Soon after LSU put the finishing touches on Texas A&M in last January’s Cotton Bowl, Tiger fans had their eyes on next season.
What would revamp the offense?
While the offense struggled in 2010, the coaching staff – from Les Miles to first-year offensive coordinator Greg Studrawa – preached of change in 2011.
And for Miles and Studrawa, a pair of former linemen, change begins up front.
LSU returns a slew of veterans to the offensive line, with eight players earning at least one start last fall.
The departure of Joseph Barksdale at left tackle was the only hole Studrawa had to fill in his starting five, a spot handed to sophomore Chris Faulk – who started the final two games of 2010 at right tackle.
That was expected.
The next move Studrawa had to make wasn’t.
After the coaching staff elected to work through spring and summer workouts without starting left guard Josh Dworaczyk as a result of a lingering knee issue, the fifth-year senior went down with an injury midway through the team’s fall camp.
This time, it will cost him games.
The only question remains how many.
“We might lose (Dworaczyk) for some time,” Miles said at Monday’s first press luncheon of the season. “I think there has been an evaluation on his injury and I think he will be operated on in the next 10 days or two weeks.”
This summer, freshman La’el Collins arrived to campus – giving the staff a third option at guard.
At 6-foot-5, 320-pounds, Collins was already physically ready for the college game. If there was room to make up elsewhere, the former Redemptorist High star evidently took care of business.
“Collins has the ability to step in and play as a young player,” Miles said. “You look at T-Bob Hebert and Will Blackwell in front of that, but La’el Collins has the ability. We don’t want to slow him up. We want to get him to the field quickly.”
No matter, all three have been sharing reps in Dworaczyk’s absence over the past couple of weeks.
If last year’s injury to Will Blackwell - on the first offensive snap against North Carolina - proved anything, it’s that you can never have too many bodies ready in the trenches.
“They are trying to get everyone reps,” Blackwell said. “T-Bob is even getting reps at right and left (guard). We are just trying to prepare ourselves in case of injury.”
The center and right tackle spots don’t hold as much mystery.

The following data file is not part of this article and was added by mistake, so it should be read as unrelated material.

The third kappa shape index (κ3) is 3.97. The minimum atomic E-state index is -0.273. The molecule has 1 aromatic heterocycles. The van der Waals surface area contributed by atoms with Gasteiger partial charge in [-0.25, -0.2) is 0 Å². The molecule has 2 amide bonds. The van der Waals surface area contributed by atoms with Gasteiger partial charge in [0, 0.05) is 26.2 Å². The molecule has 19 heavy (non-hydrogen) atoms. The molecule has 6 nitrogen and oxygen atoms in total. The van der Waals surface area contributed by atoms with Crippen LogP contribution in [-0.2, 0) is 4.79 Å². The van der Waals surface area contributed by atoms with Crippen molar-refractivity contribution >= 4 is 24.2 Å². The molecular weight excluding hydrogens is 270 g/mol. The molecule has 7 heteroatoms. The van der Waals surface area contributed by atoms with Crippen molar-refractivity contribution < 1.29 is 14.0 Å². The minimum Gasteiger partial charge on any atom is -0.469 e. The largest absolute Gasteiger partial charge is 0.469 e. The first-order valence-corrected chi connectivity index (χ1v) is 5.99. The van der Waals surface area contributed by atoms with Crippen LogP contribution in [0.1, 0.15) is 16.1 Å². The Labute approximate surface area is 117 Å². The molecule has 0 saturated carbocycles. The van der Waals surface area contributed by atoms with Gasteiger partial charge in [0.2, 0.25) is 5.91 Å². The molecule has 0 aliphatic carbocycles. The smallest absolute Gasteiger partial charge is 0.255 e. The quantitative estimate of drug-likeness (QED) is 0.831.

Junior P.J. Lonergan returns to the middle of the line after starting all 13 games at center last fall, while Alex Hurst – who started in all 10 games that he saw action in as a sophomore – will return to his post at right tackle.
“We have talent and plenty of experience,” Lonergan said. “We just have to stay healthy to be as strong as we want to become.”
Position coach: Greg Studrawa
Starters returning: 4
Lettermen returning: 9
76 Chris Faulk (6-6, 325, So.) - LT
53 T-Bob Hebert (6-3, 304, Sr.) – LG
78 La’el Collins (6-5, 320, Fr.) – LG
64 P.J. Lonergan (6-4, 305, Jr.) – C
60 Will Blackwell (6-4, 290, Sr.) – RG
53 T-Bob Hebert (6-3, 304, Sr.) – RG
72 Alex Hurst (6-6, 340, Jr.) - RT
OFF THE BENCH
73 Chris Davenport (6-4, 320, So.)
70 Evan Washington (6-5, 326, RS Fr.)
75 Greg Shaw (6-5, 281, Sr.)
79 Matt Branch (6-6, 287, Jr.)
74 Josh Williford (6-7, 324, So.)
71 Jonah Austin (6-6, 322, Fr.)
63 Trai Turner (6-2, 332, Fr.)
67 Corey White (6-3, 328, Fr.)
Out of action: Josh Dworaczyk (knee)
Veteran difference-maker: P.J. Lonergan
Rising star: La’el Collins
Something to chew on: After Steve Kragthorpe’s bout with Parkinson’s Disease forced the first-year assistant to step down from his post as offensive coordinator, offensive line coach Greg Studrawa was handed the playbook. With Les Miles also involved, the two former college linemen will likely put a premium on running the football.
Numbers of note: T-Bob Hebert might be the odd man out of a starting job, but the fifth-year senior is one of the best sixth men in the country. Last season Hebert played in all 13 games and earned seven starts at right guard, and he racked up a team-high 76 knockdowns in the process. The year prior, Hebert played every snap at center through the team’s first seven games. If anyone across the middle of the line stumbles or goes down this fall, Hebert is more than able to handle their duties.
This unit will shine if: Everyone stays healthy. The injury bug has bitten LSU in the past and already struck this fall camp. If the front five can stay out of harm’s way, the offensive playmakers will have the stage to do what they may.
This unit will struggle if: Injuries take down multiple players. The Tigers have experience with nine lettermen returning and a promising newcomer in La’el Collins, but that doesn’t mean Miles wants to test the quality of his depth chart. Names like Josh Williford and Evan Washington will become involved, but anyone beyond them seeing significant action would spell bad news for the Tigers.
Prediction: By midseason, Chris Faulk and Collins will anchor the left side of the line – and the run game will be the staple of the offensive attack. If the pair of youngsters on the left side become comfortable, Jarrett Lee will become one of the most well-protected quarterbacks in the SEC.
Quotable: “When (Faulk) gets on you, he has the potential to drive you into the ground. And he does it with a very pleasant demeanor, just a big smile on his face. He can smash you into the turf.” - Miles
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Offensive line at a glance